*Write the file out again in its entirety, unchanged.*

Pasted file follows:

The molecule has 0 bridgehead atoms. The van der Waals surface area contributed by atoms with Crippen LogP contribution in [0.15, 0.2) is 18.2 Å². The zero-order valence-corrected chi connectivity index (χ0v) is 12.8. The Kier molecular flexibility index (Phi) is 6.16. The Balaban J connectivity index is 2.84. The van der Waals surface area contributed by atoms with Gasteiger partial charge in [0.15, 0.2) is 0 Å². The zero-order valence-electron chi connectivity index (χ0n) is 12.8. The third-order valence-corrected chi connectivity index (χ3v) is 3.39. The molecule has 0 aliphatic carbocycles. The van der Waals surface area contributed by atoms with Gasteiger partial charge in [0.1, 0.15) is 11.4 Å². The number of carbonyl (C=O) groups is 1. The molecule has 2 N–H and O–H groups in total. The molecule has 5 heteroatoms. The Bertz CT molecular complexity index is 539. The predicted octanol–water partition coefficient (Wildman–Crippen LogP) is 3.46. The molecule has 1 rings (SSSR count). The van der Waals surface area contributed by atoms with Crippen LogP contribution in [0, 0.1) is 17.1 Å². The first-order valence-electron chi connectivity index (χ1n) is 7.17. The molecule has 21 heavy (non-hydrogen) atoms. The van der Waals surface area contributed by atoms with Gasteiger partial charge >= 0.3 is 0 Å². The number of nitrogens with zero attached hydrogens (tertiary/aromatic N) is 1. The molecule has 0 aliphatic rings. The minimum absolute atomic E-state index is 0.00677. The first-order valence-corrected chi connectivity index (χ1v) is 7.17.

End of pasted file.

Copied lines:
The molecule has 0 bridgehead atoms. The van der Waals surface area contributed by atoms with Crippen LogP contribution in [0.15, 0.2) is 18.2 Å². The zero-order valence-corrected chi connectivity index (χ0v) is 12.8. The Kier molecular flexibility index (Phi) is 6.16. The Balaban J connectivity index is 2.84. The van der Waals surface area contributed by atoms with Gasteiger partial charge in [0.15, 0.2) is 0 Å². The zero-order valence-electron chi connectivity index (χ0n) is 12.8. The third-order valence-corrected chi connectivity index (χ3v) is 3.39. The molecule has 0 aliphatic carbocycles. The van der Waals surface area contributed by atoms with Gasteiger partial charge in [0.1, 0.15) is 11.4 Å². The number of carbonyl (C=O) groups is 1. The molecule has 2 N–H and O–H groups in total. The molecule has 5 heteroatoms. The Bertz CT molecular complexity index is 539. The predicted octanol–water partition coefficient (Wildman–Crippen LogP) is 3.46. The molecule has 1 rings (SSSR count). The van der Waals surface area contributed by atoms with Crippen LogP contribution in [0, 0.1) is 17.1 Å². The first-order valence-electron chi connectivity index (χ1n) is 7.17. The molecule has 21 heavy (non-hydrogen) atoms. The van der Waals surface area contributed by atoms with Gasteiger partial charge >= 0.3 is 0 Å². The number of nitrogens with zero attached hydrogens (tertiary/aromatic N) is 1. The molecule has 0 aliphatic rings. The minimum absolute atomic E-state index is 0.00677. The first-order valence-corrected chi connectivity index (χ1v) is 7.17.